WASHINGTON --Republican and Democratic negotiators in the Senate announced an agreement Tuesday on a six-year highway and transit bill, subject to approval by rank-and-file lawmakers.
However, Senate Majority Leader Mitch McConnell, R-Ky., said he and Sen. Barbara Boxer of California, who led the Democratic negotiations, were able to agree only on enough funds to pay for transportation programs for the first 3 years of the bill, leaving open how the later three years will be financed.
"This is a six-year highway authorization that will allow planning for important long-term projects around the country, and the bill provides three years of guaranteed funding for the Highway Trust Fund," McConnell said. "Senators from both parties know that a long-term highway bill is in the best interest of our country."
Senate Minority Leader Harry Reid, D-Nev., said Democratic leaders must first see a copy of the legislation and discuss it with their members.
Both parties were scheduled to discuss the bill at separate luncheons. McConnell moved back the timing of a vote on proceeding to the bill until later in the day.
Sen. Jim Inhofe, R-Okla., said he expected Senate debate on the bill to take about two weeks. Beside the funding issue, lawmakers have also been negotiating changes to a series of safety provisions favorable to the auto, trucking and railroad industries that were approved on a party-line vote by a Senate commerce panel last week. That legislation will be wrapped into the overall bill.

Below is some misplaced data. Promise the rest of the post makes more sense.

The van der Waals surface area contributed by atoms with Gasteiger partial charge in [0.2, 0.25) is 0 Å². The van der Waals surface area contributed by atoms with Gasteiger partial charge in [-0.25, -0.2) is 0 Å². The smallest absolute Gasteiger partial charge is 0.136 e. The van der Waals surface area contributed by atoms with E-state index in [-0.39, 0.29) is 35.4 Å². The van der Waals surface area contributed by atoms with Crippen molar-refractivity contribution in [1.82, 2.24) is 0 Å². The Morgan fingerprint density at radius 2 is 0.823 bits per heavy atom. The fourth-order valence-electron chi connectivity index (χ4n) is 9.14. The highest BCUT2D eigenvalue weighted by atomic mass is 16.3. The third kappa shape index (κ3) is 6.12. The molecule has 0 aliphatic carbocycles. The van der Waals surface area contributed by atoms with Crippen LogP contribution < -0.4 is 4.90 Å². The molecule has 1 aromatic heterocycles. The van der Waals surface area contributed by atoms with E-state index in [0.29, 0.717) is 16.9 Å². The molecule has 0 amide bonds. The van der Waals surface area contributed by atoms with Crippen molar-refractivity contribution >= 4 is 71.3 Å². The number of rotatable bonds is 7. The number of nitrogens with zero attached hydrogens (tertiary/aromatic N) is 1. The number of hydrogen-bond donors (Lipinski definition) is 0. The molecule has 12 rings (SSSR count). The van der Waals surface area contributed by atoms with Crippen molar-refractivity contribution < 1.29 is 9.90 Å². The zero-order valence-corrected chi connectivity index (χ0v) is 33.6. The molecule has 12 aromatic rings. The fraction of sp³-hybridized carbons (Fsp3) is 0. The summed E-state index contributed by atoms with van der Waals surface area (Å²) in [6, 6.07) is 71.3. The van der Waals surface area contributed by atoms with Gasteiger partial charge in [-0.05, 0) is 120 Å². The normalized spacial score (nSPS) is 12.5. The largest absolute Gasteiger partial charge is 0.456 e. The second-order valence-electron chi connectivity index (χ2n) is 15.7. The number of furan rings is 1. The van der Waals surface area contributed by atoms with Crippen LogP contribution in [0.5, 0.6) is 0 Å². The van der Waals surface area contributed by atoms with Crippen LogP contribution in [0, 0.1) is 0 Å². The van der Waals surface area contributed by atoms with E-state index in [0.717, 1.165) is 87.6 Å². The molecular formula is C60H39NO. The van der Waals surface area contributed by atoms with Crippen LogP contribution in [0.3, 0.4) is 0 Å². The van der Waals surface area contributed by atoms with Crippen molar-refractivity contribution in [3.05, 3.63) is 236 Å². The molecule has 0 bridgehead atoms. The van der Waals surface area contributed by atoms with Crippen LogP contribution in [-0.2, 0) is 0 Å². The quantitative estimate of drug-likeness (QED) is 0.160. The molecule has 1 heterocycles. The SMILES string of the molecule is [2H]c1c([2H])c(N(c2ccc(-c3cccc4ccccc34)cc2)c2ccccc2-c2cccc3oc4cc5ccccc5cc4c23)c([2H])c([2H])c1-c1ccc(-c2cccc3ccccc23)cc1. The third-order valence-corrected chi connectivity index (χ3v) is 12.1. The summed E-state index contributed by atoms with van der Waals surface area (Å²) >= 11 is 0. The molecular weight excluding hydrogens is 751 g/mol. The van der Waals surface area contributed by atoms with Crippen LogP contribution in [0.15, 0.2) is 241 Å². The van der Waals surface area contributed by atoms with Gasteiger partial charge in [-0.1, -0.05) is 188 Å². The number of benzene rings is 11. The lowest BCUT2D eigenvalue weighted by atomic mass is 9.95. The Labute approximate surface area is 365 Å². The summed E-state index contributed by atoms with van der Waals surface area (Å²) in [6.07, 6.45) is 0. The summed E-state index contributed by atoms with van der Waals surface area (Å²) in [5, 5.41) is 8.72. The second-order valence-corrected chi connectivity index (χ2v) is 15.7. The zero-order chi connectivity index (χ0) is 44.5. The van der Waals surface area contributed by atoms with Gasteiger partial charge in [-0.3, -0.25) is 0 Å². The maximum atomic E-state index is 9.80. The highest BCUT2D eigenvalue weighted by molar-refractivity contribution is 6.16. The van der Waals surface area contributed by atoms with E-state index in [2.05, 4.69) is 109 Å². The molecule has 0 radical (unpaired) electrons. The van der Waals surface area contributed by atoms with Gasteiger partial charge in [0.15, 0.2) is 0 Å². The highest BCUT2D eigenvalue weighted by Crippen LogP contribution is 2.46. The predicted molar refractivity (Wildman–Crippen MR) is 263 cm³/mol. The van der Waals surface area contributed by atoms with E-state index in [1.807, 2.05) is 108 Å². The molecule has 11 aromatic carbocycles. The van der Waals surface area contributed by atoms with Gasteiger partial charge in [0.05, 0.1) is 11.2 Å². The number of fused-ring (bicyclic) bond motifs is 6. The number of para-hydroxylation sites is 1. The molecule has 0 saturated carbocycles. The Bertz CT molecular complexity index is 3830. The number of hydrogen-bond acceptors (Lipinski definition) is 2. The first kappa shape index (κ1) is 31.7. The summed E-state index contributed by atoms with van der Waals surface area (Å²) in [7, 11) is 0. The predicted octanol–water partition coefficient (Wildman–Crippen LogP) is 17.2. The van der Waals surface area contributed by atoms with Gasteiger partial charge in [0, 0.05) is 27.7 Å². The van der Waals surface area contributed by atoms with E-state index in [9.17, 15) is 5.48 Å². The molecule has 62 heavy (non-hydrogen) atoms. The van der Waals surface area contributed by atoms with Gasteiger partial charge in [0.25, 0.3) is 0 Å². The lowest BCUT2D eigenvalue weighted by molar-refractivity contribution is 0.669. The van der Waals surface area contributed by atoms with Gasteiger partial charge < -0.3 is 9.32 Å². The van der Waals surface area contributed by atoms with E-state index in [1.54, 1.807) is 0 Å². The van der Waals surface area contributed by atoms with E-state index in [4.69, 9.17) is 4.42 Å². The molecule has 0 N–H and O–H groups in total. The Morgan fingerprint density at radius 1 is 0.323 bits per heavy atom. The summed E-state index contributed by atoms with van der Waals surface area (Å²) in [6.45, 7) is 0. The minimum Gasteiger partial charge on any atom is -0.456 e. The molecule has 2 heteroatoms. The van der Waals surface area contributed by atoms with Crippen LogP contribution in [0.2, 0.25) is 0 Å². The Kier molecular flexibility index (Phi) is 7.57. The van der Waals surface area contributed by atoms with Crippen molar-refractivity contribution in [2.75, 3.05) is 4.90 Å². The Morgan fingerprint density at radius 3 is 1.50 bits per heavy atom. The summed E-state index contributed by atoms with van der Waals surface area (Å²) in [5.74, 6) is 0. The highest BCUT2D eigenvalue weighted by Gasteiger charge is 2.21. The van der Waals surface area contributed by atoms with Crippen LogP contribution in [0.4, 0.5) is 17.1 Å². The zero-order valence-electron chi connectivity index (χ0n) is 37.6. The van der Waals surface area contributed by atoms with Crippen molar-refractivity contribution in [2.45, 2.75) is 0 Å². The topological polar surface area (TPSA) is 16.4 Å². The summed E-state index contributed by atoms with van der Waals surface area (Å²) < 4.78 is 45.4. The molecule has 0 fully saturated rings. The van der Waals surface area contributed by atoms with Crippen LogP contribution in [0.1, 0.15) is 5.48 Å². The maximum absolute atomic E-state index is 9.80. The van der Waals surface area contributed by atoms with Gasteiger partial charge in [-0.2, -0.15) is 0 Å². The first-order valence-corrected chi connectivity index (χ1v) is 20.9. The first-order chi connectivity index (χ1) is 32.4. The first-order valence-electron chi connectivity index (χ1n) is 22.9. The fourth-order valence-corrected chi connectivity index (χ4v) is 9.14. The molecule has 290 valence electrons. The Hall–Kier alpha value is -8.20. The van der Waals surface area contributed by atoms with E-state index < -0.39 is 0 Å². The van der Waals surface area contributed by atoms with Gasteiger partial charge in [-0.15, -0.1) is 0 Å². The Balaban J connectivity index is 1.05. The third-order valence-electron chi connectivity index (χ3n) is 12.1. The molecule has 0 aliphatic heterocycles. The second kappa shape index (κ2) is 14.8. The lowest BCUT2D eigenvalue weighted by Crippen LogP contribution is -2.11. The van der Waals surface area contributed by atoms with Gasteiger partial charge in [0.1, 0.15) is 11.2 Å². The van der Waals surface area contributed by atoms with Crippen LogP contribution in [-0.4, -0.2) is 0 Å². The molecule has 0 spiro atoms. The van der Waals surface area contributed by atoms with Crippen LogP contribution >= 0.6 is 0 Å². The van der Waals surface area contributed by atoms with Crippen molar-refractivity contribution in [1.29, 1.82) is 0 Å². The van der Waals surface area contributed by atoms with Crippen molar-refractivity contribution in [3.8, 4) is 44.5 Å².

There are likely to be other controversies as well. Some GOP senators have also indicated they will try to add language regarding Planned Parenthood to the bill. And there is expected to be an attempt to reauthorize the Export-Import Bank. Aircraft maker Boeing and the aerospace industry are seeking renewal of the bank, which supports American companies trying to sell products overseas. Conservatives say the bank is corporate welfare.
Congress is facing a July 31 deadline to act. That's when authority for transportation programs expires, eliminating the Transportation Department's ability to process promised highway and transit aid payments to states.
But simply renewing the department's authorization isn't enough. Without an infusion of cash, the balance in the federal Highway Trust Fund is forecast to drop below $4 billion - the minimum cushion needed to keep money flowing to states without interruption - by the end of the month.
The House passed an $8 billion bill last week to keep transportation programs going until Dec. 18 while lawmakers try to work out a longer-term funding plan. But McConnell has said that he wants to pass a bill that keeps programs going at least through next year's presidential election, if not longer.